The share of China’s investment into Australian real estate is only set to rise in the coming years.

A recent Credit Suisse report highlighted that Chinese investment will grow to $60 billion by 2020. They also stated Chinese demand for all new homes supplied will rise to 20% by 2020. Most of that investment is likely to end up in Sydney. There are three reasons for this.

One is Sydney’s appeal as a global city, already home to a Chinese diaspora numbering almost 300,000. The second is our proximity to China, making for easy travel between the two countries. With that also comes the added benefit that we share a similar time zone. Last, but by no means least, Sydney property prices are growing faster than almost anywhere else in the world.

These factors make Sydney one of the most attractive destinations for Chinese investors. And it’s why one Sydney based property agency is very optimistic about the future. They say that Chinese buyers will keep prices on an upward curve for at least three more years.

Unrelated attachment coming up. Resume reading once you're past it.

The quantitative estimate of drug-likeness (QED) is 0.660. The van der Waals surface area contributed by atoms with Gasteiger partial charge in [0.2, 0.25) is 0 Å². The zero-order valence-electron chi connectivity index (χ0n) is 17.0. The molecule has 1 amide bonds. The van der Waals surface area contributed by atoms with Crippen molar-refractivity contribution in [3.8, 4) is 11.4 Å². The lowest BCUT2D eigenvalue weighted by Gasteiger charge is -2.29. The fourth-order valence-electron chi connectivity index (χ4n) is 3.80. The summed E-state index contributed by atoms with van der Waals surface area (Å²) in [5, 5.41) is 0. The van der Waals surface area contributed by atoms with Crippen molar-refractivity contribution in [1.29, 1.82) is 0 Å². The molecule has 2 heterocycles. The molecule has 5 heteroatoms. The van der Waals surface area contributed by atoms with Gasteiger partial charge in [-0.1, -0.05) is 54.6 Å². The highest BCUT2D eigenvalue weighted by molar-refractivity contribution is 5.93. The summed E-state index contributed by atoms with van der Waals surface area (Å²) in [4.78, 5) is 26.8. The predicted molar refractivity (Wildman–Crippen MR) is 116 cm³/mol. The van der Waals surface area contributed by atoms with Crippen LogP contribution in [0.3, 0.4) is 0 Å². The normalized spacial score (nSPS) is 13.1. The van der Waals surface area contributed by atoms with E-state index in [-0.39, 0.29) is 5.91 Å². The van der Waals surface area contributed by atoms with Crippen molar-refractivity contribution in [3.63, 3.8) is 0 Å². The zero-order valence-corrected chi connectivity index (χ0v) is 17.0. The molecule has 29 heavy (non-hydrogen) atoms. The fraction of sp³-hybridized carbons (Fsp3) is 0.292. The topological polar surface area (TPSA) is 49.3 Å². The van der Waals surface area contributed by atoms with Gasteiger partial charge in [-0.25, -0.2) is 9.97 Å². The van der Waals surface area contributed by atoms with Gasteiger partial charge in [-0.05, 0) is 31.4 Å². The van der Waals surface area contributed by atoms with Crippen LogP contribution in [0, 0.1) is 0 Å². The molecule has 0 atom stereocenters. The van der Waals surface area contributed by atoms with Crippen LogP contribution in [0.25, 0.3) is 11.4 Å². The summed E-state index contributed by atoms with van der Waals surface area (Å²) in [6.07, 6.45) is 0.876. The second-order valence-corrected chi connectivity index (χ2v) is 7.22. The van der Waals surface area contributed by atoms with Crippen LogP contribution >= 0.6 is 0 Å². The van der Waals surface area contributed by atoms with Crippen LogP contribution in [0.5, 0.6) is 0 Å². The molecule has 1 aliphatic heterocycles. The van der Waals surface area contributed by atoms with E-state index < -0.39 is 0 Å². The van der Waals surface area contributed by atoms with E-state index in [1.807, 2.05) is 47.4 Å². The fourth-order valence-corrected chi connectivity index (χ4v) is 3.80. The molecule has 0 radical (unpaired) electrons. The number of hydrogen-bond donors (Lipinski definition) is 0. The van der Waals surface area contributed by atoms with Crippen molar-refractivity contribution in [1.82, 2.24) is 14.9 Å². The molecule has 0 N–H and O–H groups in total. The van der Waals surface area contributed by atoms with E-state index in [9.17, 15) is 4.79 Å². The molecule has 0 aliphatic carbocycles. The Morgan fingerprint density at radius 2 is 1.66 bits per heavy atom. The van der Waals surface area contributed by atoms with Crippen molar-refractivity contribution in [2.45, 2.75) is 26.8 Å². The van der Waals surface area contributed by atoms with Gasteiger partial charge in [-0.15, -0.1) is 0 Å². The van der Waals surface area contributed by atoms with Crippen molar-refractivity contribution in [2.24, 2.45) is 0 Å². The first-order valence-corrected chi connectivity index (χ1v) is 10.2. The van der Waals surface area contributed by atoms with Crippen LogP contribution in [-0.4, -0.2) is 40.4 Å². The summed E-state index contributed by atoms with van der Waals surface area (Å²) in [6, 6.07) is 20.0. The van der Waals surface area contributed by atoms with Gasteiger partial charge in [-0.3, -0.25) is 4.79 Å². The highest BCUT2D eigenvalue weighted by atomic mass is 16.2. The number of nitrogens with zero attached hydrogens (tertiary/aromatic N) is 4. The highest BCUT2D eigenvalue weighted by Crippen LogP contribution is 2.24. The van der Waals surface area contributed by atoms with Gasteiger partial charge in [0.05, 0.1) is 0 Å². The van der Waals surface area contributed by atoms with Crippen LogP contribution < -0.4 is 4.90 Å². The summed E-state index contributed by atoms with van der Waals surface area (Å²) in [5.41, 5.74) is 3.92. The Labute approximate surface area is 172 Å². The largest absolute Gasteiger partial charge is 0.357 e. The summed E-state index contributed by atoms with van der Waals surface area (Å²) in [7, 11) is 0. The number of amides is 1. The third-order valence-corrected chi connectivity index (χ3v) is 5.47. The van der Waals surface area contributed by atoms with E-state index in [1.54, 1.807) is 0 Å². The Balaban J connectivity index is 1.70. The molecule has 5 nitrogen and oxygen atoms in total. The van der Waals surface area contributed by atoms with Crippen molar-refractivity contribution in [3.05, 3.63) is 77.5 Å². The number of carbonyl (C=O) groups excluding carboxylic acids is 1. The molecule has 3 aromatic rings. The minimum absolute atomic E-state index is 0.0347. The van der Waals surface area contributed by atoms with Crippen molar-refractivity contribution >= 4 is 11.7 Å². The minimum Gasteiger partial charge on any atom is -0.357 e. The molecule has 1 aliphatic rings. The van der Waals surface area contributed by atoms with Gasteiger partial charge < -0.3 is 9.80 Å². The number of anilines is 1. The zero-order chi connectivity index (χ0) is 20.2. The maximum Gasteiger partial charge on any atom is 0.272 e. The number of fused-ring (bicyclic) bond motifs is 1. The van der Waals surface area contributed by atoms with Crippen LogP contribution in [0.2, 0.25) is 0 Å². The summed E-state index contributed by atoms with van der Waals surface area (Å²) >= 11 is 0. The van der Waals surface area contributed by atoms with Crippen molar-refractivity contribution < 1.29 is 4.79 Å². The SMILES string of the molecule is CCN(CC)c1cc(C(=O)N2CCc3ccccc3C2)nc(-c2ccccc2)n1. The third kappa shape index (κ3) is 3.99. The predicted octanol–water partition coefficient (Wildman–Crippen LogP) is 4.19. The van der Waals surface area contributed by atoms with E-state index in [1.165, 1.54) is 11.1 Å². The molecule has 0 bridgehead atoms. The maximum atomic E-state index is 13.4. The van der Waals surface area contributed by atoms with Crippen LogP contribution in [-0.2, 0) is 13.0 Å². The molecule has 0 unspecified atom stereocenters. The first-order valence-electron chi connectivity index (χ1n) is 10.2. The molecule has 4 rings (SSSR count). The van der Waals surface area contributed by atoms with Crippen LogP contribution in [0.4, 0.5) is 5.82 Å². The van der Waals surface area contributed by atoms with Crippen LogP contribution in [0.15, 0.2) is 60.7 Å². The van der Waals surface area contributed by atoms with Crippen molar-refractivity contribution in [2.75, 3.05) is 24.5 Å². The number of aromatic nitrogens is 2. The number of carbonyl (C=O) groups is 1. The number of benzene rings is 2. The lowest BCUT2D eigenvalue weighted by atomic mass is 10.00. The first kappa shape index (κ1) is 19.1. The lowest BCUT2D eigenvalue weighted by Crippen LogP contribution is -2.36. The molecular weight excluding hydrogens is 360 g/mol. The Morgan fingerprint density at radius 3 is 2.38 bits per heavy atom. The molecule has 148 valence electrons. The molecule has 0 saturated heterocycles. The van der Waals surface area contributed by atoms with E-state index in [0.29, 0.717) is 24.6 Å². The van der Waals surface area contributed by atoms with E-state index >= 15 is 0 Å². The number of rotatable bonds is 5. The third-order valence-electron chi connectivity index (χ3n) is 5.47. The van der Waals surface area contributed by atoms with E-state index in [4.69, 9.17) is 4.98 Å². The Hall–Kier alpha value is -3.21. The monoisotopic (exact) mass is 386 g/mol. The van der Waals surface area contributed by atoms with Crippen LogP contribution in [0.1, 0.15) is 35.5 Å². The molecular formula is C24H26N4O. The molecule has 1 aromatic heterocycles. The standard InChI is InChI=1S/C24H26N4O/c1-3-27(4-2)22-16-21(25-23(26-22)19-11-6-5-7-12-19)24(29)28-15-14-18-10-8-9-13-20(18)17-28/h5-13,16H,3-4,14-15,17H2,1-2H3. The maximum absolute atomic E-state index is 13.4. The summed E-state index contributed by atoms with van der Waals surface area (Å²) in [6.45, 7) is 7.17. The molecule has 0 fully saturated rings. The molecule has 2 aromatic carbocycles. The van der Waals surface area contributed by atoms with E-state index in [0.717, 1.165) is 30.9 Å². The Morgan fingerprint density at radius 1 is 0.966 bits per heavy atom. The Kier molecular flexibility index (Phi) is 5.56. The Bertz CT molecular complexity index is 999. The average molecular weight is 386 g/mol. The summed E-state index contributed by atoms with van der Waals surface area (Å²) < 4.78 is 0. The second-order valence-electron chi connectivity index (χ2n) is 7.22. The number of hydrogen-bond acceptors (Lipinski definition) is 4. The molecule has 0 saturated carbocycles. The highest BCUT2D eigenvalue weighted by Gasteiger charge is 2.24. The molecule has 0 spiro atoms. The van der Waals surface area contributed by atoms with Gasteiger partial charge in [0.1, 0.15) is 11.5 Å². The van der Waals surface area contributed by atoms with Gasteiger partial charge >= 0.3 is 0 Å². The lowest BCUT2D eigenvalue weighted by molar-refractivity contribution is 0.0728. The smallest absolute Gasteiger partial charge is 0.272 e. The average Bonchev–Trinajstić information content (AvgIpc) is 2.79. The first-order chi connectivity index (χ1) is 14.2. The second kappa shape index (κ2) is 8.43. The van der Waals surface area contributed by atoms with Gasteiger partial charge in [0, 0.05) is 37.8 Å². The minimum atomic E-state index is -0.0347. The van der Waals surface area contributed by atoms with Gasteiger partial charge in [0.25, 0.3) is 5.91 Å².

So what will it take to dampen Chinese investor enthusiasm? There is one thing…

If the Aussie economy flat lines, housing demand will too

It goes without saying that a slump in economic growth will lower demand for housing. Over the next few years, the effects of a tapering mining boom will become more pronounced. With low wage growth, and higher unemployment, housing demand would fall accordingly.

Some economists even say that Australia has a problem with housing oversupply. All it would take to expose that would be for demand to collapse.

If the economy does decline, which appears probable, two things will happen. At first, foreign investors will help offset a growing imbalance between demand and house prices. After that, foreign demand will fall as well — if price growth eases considerably.